Slowly, he regained movement in his left arm by playing thumb wars with his sister. Now, he can nearly raise his right arm to a salute.
He’s working hard on sitting balance, gaining strength in his core muscles to sit at the end of his wheelchair or bed. After he finds his center, he can now sit on his own for several minutes — 39 minutes is his record — instead of flopping back.
“I want to run,” Eddie said.
“Inch by inch, it’s a cinch. Yard by yard, it’s hard” is his motto.
The family, originally from Ellenville in Ulster County, had a vacation home in Lake George before building a permanent house in 2011 to be closer to the Stratton VA Medical Center in Albany.
Angela had to retire early from her job in a school cafeteria and move up first with Eddie. Chris, a unionized heavy equipment operator, came later. He can no longer work after his own injury that required five surgeries.
Eddie does range of motion exercises every night and goes to the Rehabilitation & Wellness Center on Country Club Road in Queensbury three days a week.
While the VA is a great resource for equipment such as wheelchairs or beds, the Ryans are struggling to pay for the physical therapy and nursing Eddie needs.
A few years ago, the VA cut the amount of hours it would pay for nursing for Eddie from 24/7 to only 40 hours a week.
“In his condition, he is not getting the real physical therapy he needs,” said Jack Abrahams, a member of a committee who helped organize the appreciation dinner for Ryan at 6 p.m. Friday at the Lake George Forum.
“Most of us will never meet a wounded warrior. But Eddie is every wounded warrior to me,” said family friend Scott Walton, who also helped organize the dinner.
Angela said the VA will fund some of the physical therapy but not a personal trainer — which they estimate could cost $75 to $100 an hour — because that’s not policy.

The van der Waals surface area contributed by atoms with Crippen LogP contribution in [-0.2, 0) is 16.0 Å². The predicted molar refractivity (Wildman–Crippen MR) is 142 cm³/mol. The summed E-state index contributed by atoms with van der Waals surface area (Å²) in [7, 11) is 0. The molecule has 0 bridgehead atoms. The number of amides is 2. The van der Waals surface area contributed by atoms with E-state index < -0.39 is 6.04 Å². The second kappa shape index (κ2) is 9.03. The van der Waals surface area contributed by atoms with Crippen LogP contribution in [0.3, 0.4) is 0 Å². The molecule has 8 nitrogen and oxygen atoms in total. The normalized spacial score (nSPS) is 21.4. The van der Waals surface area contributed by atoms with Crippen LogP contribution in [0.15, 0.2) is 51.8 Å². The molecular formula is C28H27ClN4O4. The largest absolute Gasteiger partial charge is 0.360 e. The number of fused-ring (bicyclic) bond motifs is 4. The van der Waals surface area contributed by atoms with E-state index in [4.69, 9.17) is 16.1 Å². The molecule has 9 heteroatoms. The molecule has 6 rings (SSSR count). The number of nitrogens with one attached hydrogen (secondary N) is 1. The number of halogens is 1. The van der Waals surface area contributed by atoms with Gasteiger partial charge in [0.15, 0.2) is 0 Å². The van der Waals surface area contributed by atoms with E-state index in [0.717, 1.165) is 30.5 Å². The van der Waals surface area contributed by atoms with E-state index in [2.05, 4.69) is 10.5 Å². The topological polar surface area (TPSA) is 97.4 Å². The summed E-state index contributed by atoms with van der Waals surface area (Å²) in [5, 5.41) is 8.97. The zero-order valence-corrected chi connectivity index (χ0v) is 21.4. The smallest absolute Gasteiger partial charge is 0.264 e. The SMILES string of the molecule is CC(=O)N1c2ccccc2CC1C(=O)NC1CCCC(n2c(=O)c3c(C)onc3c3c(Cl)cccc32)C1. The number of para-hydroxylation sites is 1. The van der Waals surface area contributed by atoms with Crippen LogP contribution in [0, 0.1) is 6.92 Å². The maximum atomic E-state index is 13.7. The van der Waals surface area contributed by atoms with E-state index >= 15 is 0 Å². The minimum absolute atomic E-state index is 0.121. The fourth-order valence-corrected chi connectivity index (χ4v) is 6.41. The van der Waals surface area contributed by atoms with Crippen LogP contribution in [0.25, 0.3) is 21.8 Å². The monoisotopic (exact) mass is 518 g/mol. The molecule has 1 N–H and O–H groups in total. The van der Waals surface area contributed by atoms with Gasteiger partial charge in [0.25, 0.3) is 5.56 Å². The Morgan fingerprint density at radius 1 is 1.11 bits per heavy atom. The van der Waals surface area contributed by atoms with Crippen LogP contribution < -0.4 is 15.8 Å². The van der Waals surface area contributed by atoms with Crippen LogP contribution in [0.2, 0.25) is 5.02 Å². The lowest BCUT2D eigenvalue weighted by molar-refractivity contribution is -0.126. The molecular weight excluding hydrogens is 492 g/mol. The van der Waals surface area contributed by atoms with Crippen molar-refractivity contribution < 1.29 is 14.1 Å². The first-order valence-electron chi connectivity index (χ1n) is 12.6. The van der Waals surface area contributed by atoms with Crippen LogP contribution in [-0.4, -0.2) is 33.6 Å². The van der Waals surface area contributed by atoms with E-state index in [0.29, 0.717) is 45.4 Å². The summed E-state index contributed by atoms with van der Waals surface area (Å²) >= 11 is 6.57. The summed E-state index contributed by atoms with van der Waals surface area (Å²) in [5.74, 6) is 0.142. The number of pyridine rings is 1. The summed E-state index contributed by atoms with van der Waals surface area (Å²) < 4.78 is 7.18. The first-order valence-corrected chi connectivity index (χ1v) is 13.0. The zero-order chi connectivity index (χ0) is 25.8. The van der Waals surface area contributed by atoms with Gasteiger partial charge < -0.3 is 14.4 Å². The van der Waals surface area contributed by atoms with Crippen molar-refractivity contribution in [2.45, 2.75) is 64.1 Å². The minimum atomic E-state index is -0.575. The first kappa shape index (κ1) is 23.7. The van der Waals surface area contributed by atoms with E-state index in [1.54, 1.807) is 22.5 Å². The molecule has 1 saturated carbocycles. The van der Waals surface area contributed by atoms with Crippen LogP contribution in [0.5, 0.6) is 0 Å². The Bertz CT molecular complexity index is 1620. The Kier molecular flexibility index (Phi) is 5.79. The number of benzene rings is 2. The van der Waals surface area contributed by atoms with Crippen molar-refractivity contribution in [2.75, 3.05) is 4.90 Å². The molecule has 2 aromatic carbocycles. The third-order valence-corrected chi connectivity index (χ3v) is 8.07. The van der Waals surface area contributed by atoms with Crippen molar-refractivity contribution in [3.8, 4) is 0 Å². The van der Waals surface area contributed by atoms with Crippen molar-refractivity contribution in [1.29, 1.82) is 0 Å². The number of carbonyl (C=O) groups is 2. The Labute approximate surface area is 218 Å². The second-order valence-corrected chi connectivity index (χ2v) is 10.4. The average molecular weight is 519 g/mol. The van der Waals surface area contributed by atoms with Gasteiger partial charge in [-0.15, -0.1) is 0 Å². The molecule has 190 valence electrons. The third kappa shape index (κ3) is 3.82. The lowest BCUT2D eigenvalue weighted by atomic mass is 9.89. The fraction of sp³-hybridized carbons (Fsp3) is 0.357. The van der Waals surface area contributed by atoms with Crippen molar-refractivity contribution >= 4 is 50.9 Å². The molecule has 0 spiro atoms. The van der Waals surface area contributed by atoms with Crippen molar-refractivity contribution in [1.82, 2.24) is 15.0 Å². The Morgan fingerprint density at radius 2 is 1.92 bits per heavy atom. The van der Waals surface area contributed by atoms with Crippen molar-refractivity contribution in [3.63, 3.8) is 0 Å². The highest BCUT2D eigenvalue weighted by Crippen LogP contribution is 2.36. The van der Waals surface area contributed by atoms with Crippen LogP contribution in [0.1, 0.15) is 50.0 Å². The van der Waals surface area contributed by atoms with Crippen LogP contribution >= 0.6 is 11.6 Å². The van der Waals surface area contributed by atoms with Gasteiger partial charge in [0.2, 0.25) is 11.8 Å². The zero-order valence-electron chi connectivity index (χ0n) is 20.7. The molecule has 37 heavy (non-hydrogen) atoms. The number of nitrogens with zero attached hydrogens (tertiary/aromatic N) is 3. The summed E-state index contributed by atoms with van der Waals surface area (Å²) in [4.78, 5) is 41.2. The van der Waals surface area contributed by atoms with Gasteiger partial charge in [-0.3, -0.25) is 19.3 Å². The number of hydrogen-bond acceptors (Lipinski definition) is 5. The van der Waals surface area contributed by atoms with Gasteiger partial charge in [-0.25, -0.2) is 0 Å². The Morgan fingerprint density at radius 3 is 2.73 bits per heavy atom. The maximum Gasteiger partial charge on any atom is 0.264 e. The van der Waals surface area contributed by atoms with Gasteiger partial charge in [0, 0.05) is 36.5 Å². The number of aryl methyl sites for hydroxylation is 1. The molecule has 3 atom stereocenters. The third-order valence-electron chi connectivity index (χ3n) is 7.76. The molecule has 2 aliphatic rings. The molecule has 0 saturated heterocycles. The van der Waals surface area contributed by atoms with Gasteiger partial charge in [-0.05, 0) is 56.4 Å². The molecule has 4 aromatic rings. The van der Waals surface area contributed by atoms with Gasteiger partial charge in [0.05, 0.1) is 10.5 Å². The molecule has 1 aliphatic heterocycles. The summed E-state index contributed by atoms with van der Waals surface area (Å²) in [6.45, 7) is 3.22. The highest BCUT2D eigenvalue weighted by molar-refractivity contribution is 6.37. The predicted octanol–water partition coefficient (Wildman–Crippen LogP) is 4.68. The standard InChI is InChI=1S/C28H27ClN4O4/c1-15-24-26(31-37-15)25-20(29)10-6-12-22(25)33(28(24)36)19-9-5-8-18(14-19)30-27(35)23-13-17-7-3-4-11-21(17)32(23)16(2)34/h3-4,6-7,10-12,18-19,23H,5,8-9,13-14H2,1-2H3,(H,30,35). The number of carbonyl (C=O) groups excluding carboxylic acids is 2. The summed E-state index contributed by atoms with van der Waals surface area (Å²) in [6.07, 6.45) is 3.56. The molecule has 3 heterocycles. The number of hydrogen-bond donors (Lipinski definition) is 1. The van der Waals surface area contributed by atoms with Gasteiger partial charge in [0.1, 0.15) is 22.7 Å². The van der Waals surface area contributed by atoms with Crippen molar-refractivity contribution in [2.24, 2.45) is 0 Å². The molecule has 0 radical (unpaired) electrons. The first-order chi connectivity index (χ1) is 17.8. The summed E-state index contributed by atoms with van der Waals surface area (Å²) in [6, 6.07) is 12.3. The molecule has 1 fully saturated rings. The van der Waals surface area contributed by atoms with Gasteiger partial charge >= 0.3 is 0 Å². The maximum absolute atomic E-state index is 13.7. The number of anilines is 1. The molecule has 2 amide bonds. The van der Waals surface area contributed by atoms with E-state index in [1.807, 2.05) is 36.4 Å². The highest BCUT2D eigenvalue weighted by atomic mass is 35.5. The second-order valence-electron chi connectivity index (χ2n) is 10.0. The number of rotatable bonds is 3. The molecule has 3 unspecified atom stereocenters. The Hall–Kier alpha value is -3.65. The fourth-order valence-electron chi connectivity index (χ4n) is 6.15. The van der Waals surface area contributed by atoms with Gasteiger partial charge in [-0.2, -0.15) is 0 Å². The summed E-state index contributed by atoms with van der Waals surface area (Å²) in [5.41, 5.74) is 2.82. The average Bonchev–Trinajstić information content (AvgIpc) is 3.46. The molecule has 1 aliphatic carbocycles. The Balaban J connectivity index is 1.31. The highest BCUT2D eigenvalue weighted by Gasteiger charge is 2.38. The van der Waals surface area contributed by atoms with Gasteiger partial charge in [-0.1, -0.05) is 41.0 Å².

It’s also not as easy to get help from nonprofits as some might think, they said. They do get help from other events, such as the ride by the Leathernecks Motorcycle Club every year.
“We’ve been fighting for years for an actual physical therapist to work with him. They’re trained for traumatic brain injuries where they could unlock things, help him, and work with his arms and legs, Chris said.
He said the VA will pay for 12 physical therapy sessions. Then they require a written summary from the physical therapist about his improvements. But by the time the VA gets that and approves another 12 sessions, it might be six weeks, Chris said.
“All that you worked hard for, in that six weeks, it’s like you lose it,” Chris said.
Tickets for Friday’s dinner cost $20 each and include pasta stations, salad, bread and dessert. There will be raffles and music, too.
“Both of them have dedicated their whole life — 24/7 — and take what relief they can get, which is little,” Abrahams said.
His parents insist Eddie had “the hard job.”
“Me and Angie haven’t shed any blood over here. We take care of our son because we love him, because we’re his parents,” Chris said.
Follow Amanda May Metzger on Twitter @AmandaWhistle and read her blog at poststar.com/app/blogs.